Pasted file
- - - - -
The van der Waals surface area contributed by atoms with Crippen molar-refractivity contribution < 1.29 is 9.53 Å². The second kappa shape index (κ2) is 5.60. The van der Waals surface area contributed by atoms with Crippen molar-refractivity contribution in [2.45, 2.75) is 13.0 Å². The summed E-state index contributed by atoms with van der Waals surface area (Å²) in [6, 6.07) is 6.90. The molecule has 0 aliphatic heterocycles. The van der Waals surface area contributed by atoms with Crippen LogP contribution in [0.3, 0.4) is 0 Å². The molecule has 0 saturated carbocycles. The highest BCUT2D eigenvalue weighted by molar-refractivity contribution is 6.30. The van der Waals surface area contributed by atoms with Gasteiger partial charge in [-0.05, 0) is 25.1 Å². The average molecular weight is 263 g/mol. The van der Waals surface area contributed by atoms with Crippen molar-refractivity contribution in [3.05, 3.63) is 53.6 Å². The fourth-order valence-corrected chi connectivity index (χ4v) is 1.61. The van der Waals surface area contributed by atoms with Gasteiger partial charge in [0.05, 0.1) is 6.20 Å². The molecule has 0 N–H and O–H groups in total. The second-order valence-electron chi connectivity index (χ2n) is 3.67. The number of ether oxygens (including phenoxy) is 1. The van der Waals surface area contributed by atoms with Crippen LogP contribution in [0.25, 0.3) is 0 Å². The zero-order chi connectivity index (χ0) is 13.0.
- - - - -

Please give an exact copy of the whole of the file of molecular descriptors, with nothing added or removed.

The van der Waals surface area contributed by atoms with Crippen molar-refractivity contribution < 1.29 is 9.53 Å². The second kappa shape index (κ2) is 5.60. The van der Waals surface area contributed by atoms with Crippen molar-refractivity contribution in [2.45, 2.75) is 13.0 Å². The summed E-state index contributed by atoms with van der Waals surface area (Å²) in [6, 6.07) is 6.90. The molecule has 0 aliphatic heterocycles. The van der Waals surface area contributed by atoms with Crippen LogP contribution in [0.3, 0.4) is 0 Å². The molecule has 0 saturated carbocycles. The highest BCUT2D eigenvalue weighted by molar-refractivity contribution is 6.30. The van der Waals surface area contributed by atoms with Gasteiger partial charge in [-0.05, 0) is 25.1 Å². The average molecular weight is 263 g/mol. The van der Waals surface area contributed by atoms with Crippen molar-refractivity contribution in [3.05, 3.63) is 53.6 Å². The fourth-order valence-corrected chi connectivity index (χ4v) is 1.61. The van der Waals surface area contributed by atoms with Gasteiger partial charge in [0.05, 0.1) is 6.20 Å². The molecule has 0 N–H and O–H groups in total. The second-order valence-electron chi connectivity index (χ2n) is 3.67. The number of ether oxygens (including phenoxy) is 1. The van der Waals surface area contributed by atoms with Crippen LogP contribution in [0.25, 0.3) is 0 Å². The zero-order chi connectivity index (χ0) is 13.0.